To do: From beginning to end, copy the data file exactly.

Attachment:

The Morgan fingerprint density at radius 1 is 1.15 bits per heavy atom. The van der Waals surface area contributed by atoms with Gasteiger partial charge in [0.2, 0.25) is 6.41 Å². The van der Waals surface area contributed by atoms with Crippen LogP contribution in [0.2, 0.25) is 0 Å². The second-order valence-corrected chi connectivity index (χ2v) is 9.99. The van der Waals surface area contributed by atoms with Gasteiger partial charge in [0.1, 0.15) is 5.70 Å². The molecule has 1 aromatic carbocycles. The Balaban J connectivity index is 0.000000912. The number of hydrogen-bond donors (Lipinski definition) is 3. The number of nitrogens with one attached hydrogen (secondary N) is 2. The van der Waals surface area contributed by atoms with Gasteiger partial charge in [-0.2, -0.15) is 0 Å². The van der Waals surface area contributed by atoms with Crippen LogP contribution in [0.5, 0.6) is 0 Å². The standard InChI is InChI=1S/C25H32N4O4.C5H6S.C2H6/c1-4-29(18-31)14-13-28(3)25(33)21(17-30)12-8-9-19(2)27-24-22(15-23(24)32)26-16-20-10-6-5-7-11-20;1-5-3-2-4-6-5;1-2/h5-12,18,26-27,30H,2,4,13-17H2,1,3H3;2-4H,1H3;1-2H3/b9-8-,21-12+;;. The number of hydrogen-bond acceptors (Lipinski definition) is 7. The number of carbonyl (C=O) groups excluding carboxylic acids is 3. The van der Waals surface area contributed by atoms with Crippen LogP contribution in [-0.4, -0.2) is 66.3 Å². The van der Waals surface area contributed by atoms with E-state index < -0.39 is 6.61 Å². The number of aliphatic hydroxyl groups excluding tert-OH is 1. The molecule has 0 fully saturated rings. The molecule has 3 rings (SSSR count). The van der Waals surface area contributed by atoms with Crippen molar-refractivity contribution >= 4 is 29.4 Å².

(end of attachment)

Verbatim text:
The Morgan fingerprint density at radius 1 is 1.15 bits per heavy atom. The van der Waals surface area contributed by atoms with Gasteiger partial charge in [0.2, 0.25) is 6.41 Å². The van der Waals surface area contributed by atoms with Crippen LogP contribution in [0.2, 0.25) is 0 Å². The second-order valence-corrected chi connectivity index (χ2v) is 9.99. The van der Waals surface area contributed by atoms with Gasteiger partial charge in [0.1, 0.15) is 5.70 Å². The molecule has 1 aromatic carbocycles. The Balaban J connectivity index is 0.000000912. The number of hydrogen-bond donors (Lipinski definition) is 3. The number of nitrogens with one attached hydrogen (secondary N) is 2. The van der Waals surface area contributed by atoms with Gasteiger partial charge in [-0.2, -0.15) is 0 Å². The van der Waals surface area contributed by atoms with Crippen LogP contribution in [0.5, 0.6) is 0 Å². The standard InChI is InChI=1S/C25H32N4O4.C5H6S.C2H6/c1-4-29(18-31)14-13-28(3)25(33)21(17-30)12-8-9-19(2)27-24-22(15-23(24)32)26-16-20-10-6-5-7-11-20;1-5-3-2-4-6-5;1-2/h5-12,18,26-27,30H,2,4,13-17H2,1,3H3;2-4H,1H3;1-2H3/b9-8-,21-12+;;. The number of hydrogen-bond acceptors (Lipinski definition) is 7. The number of carbonyl (C=O) groups excluding carboxylic acids is 3. The van der Waals surface area contributed by atoms with Crippen LogP contribution in [-0.4, -0.2) is 66.3 Å². The van der Waals surface area contributed by atoms with E-state index < -0.39 is 6.61 Å². The number of aliphatic hydroxyl groups excluding tert-OH is 1. The molecule has 0 fully saturated rings. The molecule has 3 rings (SSSR count). The van der Waals surface area contributed by atoms with Crippen molar-refractivity contribution >= 4 is 29.4 Å².